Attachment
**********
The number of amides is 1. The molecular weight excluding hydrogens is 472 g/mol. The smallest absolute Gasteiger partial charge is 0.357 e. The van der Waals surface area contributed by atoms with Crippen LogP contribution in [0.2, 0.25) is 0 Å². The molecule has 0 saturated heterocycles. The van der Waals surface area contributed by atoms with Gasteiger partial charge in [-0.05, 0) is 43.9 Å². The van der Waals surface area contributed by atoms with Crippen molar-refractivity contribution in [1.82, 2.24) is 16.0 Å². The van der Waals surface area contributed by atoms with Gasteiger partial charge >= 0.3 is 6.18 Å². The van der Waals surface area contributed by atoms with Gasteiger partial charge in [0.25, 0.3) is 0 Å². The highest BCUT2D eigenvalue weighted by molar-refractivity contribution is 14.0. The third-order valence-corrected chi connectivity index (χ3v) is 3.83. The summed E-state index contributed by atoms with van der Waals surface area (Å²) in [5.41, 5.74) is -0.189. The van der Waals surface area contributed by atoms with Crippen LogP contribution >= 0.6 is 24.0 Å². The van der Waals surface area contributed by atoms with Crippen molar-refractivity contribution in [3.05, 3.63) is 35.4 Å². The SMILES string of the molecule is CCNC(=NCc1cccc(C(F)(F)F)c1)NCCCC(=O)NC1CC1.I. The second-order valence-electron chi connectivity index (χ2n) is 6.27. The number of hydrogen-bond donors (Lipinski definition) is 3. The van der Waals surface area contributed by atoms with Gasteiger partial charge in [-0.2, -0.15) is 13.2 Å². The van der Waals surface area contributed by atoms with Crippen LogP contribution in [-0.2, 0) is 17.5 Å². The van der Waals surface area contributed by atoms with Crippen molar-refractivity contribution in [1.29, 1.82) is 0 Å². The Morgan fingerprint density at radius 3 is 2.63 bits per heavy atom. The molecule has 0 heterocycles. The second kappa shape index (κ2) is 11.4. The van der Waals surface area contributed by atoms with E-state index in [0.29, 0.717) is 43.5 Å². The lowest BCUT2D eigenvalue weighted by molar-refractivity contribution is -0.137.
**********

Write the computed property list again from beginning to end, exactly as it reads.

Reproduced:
The number of amides is 1. The molecular weight excluding hydrogens is 472 g/mol. The smallest absolute Gasteiger partial charge is 0.357 e. The van der Waals surface area contributed by atoms with Crippen LogP contribution in [0.2, 0.25) is 0 Å². The molecule has 0 saturated heterocycles. The van der Waals surface area contributed by atoms with Gasteiger partial charge in [-0.05, 0) is 43.9 Å². The van der Waals surface area contributed by atoms with Crippen molar-refractivity contribution in [1.82, 2.24) is 16.0 Å². The van der Waals surface area contributed by atoms with Gasteiger partial charge >= 0.3 is 6.18 Å². The van der Waals surface area contributed by atoms with Gasteiger partial charge in [0.25, 0.3) is 0 Å². The highest BCUT2D eigenvalue weighted by molar-refractivity contribution is 14.0. The third-order valence-corrected chi connectivity index (χ3v) is 3.83. The summed E-state index contributed by atoms with van der Waals surface area (Å²) in [5.41, 5.74) is -0.189. The van der Waals surface area contributed by atoms with Crippen LogP contribution >= 0.6 is 24.0 Å². The van der Waals surface area contributed by atoms with Crippen molar-refractivity contribution in [3.05, 3.63) is 35.4 Å². The SMILES string of the molecule is CCNC(=NCc1cccc(C(F)(F)F)c1)NCCCC(=O)NC1CC1.I. The second-order valence-electron chi connectivity index (χ2n) is 6.27. The number of hydrogen-bond donors (Lipinski definition) is 3. The van der Waals surface area contributed by atoms with Gasteiger partial charge in [-0.2, -0.15) is 13.2 Å². The van der Waals surface area contributed by atoms with Crippen LogP contribution in [-0.2, 0) is 17.5 Å². The van der Waals surface area contributed by atoms with Crippen molar-refractivity contribution in [1.29, 1.82) is 0 Å². The Morgan fingerprint density at radius 3 is 2.63 bits per heavy atom. The molecule has 0 heterocycles. The second kappa shape index (κ2) is 11.4. The van der Waals surface area contributed by atoms with E-state index in [0.29, 0.717) is 43.5 Å². The lowest BCUT2D eigenvalue weighted by molar-refractivity contribution is -0.137.